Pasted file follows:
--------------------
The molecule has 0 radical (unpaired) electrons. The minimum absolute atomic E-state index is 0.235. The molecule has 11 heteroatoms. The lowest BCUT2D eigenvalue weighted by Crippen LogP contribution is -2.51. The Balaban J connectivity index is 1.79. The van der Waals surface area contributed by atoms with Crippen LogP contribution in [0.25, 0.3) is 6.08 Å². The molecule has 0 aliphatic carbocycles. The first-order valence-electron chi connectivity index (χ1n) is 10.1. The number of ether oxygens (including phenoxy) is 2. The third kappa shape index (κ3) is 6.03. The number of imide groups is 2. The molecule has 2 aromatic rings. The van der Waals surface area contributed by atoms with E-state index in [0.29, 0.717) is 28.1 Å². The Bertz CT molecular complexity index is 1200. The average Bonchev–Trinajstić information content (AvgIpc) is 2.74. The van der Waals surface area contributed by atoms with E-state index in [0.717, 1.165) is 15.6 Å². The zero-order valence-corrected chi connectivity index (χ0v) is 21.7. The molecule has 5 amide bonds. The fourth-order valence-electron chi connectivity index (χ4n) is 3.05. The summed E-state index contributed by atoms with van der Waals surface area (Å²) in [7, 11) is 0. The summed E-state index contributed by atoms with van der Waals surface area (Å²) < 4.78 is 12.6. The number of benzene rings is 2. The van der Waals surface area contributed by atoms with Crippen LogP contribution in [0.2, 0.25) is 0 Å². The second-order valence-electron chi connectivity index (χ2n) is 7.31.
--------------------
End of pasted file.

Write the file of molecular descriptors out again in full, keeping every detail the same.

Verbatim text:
The molecule has 0 radical (unpaired) electrons. The minimum absolute atomic E-state index is 0.235. The molecule has 11 heteroatoms. The lowest BCUT2D eigenvalue weighted by Crippen LogP contribution is -2.51. The Balaban J connectivity index is 1.79. The van der Waals surface area contributed by atoms with Crippen LogP contribution in [0.25, 0.3) is 6.08 Å². The molecule has 0 aliphatic carbocycles. The first-order valence-electron chi connectivity index (χ1n) is 10.1. The number of ether oxygens (including phenoxy) is 2. The third kappa shape index (κ3) is 6.03. The number of imide groups is 2. The molecule has 2 aromatic rings. The van der Waals surface area contributed by atoms with E-state index in [0.29, 0.717) is 28.1 Å². The Bertz CT molecular complexity index is 1200. The average Bonchev–Trinajstić information content (AvgIpc) is 2.74. The van der Waals surface area contributed by atoms with E-state index in [0.717, 1.165) is 15.6 Å². The zero-order valence-corrected chi connectivity index (χ0v) is 21.7. The molecule has 5 amide bonds. The fourth-order valence-electron chi connectivity index (χ4n) is 3.05. The summed E-state index contributed by atoms with van der Waals surface area (Å²) in [7, 11) is 0. The summed E-state index contributed by atoms with van der Waals surface area (Å²) < 4.78 is 12.6. The number of benzene rings is 2. The van der Waals surface area contributed by atoms with Crippen LogP contribution in [0.2, 0.25) is 0 Å². The second-order valence-electron chi connectivity index (χ2n) is 7.31.